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Why the AAA Needs Gold Open Access

Boellstorff, Tom

American Anthropologist, September 2012, Vol.114(3), pp.389-393 [Rivista Peer Reviewed]

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  • Titolo:
    Why the AAA Needs Gold Open Access
  • Autore: Boellstorff, Tom
  • Descrizione: AMERICAN ANTHROPOLOGIST FROM THE EDITOR Why the AAA Needs Gold Open Access Tom Boellstorff Editor-in-Chief TURNING POINTS T his, my next-to-last “From the Editor” piece as Editor- in-Chief of American Anthropologist, represents one of the strongest statements I will make during my editorship. To minimize misinterpretations to the greatest degree possible, I wish to summarize my argument at the outset: (1) Based on my five years of experience as AA editor, developments in the world of academic publishing, and what I have learned from valued colleagues, I have come to a turning point in my thinking—one that I feel reflects a broader turning point in scholarly commu- nication. I now believe strongly that the AAA should terminate its current contract with Wiley-Blackwell (hereafter WB) when it expires on December 31, 2017 (although as I note below, that may not mean ending our relationship with WB altogether). Begin- ning January 1, 2018, AAA journals should be “gold” open access, meaning that all content should be freely accessible online via interoperable, standards-based platforms. (2) There are three primary reasons why this transi- tion to gold open access is imperative, reasons that are simultaneously ethical, political, and intellectual. First, there is a fundamental contradiction between the often-repeated goal of making anthropology more public and relevant on the one hand and the lack of open access on the other hand. Second, there is an incompatibility between the broad interest in transna- tionalizing anthropology and the lack of open access. Third, it is wrong for any academic journal to be based on a model where the unremunerated labor of schol- ars supports corporate profits. I see no way that the current subscription-based model can be modified so as to adequately address these concerns. (3) Despite how busy we all are and despite the bewil- dering range of issues involved, anthropologists need to take a leadership role in working together to ad- dress these challenges of publishing and open access. Although AAA and WB staff have often been at the van- guard of innovative thinking in regard to these prob- lems, it is both proper and fair that anthropologists be central to the conversation. (4) We need to work creatively to make AAA journals gold open access in a sustainable manner that provides sufficient resources for these publications. I will now expand on these four key points. GOLD OPEN ACCESS AS THE GOAL When I became AA editor in June 2007, the AAA was final- izing its agreement with WB and thus played no role in this decision (see Kelty et al. 2008). 1 In many ways, working with WB has been a boon. Revenues have been stabilized, but there have been other benefits, including new strate- gies for marketing. WB has also supported many forms of open access. For instance, all content more than 35 years old is freely available, 2 although this only benefits journals that have been publishing for at least 35 years and can create the impression that anthropological research is dated (see Boellstorff 2009:3; Golub 2008). However, as many observers have long noted, true “gold” open access is not a goal under the existing framework between the AAA and WB (see, e.g., Golub 2007; Kamrani 2007). Instead, the current arrangement is a “green” open access model in which authors can circulate a postprint—“a manuscript that has been revised by an author in the wake of peer-review and acceptance by a journal” (Jackson 2011; see Suber 2010). Green open access is less than ideal for many reasons, including the confusion engendered by mul- tiple versions of a article in circulation, as well as the lack of access to articles in the context of an entire journal issue. As a result, but particularly for the reasons I discuss below, we should work to move all AAA journals to a gold open access model. In doing so we would align ourselves with the growing movement in other disciplines to ensure full open access and challenge the role of corporate publishers in controlling the dissemination of scholarly research (see, e.g., Gray 2012). 3 The original five-year contract with WB has been renewed for another five years, until December 31, 2017. Ideally the transition to gold open access could happen earlier, but the current arrangement provides us c 2012 by the American Anthropological AMERICAN ANTHROPOLOGIST, Vol. 114, No. 3, pp. 389–393, ISSN 0002-7294, online ISSN 1548-1433. Association. All rights reserved. DOI: 10.1111/j.1548-1433.2012.01440.x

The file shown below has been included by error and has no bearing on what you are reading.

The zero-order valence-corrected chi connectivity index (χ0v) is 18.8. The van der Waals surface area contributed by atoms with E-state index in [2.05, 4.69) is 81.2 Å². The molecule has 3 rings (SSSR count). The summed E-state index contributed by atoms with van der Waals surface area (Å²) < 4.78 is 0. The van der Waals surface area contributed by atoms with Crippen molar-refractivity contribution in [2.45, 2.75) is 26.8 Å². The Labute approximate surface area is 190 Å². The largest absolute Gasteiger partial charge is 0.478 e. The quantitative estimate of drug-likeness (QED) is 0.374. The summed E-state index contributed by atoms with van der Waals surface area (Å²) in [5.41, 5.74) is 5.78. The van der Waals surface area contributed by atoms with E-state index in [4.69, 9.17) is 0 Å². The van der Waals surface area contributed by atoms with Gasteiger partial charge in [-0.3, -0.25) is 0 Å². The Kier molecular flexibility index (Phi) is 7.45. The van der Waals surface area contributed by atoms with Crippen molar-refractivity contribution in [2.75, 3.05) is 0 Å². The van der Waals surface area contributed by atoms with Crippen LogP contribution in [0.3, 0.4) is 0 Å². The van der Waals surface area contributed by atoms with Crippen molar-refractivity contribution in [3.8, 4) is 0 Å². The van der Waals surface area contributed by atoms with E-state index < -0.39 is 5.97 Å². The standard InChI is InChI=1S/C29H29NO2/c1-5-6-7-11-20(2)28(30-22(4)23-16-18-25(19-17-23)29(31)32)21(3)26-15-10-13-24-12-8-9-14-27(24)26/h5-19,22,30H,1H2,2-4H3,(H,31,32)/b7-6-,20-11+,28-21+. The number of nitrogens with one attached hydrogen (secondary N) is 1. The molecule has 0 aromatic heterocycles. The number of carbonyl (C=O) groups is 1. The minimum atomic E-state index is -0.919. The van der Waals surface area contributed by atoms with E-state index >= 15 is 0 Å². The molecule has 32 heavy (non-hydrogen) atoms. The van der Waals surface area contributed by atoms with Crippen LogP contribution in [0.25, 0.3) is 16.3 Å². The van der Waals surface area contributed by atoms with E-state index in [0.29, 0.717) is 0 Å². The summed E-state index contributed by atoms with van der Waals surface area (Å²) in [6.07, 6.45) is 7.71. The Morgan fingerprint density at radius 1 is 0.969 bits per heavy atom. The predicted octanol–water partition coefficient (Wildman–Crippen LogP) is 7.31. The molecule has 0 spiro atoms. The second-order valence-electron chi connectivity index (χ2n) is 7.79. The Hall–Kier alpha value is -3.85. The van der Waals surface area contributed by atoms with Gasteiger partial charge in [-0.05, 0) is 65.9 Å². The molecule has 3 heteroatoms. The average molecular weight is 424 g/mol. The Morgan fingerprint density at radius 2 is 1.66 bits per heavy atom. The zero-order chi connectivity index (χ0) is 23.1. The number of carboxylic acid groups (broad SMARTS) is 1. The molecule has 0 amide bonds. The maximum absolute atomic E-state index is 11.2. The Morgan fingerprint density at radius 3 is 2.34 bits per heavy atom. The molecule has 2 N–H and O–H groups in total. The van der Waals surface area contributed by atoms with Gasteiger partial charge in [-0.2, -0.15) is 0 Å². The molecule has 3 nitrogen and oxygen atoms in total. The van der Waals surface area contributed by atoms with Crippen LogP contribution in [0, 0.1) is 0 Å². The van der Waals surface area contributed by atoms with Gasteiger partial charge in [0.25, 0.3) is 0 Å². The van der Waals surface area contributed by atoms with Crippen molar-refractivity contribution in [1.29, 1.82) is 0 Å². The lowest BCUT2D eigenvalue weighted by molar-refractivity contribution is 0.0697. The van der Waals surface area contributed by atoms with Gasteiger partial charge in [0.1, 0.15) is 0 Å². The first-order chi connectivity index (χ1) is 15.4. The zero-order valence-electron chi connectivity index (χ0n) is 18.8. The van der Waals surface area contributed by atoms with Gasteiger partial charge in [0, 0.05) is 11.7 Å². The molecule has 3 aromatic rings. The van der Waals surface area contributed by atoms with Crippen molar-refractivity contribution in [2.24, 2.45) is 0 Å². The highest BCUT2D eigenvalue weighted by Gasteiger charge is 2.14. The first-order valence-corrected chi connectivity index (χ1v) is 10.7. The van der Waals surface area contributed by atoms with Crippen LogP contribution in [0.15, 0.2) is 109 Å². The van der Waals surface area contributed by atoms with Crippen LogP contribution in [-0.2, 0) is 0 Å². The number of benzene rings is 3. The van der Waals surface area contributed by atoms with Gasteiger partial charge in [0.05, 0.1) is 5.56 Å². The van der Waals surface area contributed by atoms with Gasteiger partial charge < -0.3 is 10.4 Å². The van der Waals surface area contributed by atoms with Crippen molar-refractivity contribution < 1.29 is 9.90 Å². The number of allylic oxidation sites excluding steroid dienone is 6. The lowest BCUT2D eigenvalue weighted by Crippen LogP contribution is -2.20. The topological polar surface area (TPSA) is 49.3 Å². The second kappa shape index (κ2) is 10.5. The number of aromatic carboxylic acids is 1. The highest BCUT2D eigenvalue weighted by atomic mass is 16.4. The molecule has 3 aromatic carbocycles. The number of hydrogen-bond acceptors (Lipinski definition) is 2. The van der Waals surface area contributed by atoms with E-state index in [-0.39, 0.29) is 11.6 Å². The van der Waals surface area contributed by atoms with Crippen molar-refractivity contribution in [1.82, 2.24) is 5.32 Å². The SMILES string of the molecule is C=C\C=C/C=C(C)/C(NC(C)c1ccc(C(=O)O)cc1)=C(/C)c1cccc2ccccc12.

• Fa parte di: American Anthropologist, September 2012, Vol.114(3), pp.389-393
  • Soggetti: Anthropology
  • Identificativo: ISSN: 0002-7294 ; E-ISSN: 1548-1433 ; DOI: 10.1111/j.1548-1433.2012.01440.x

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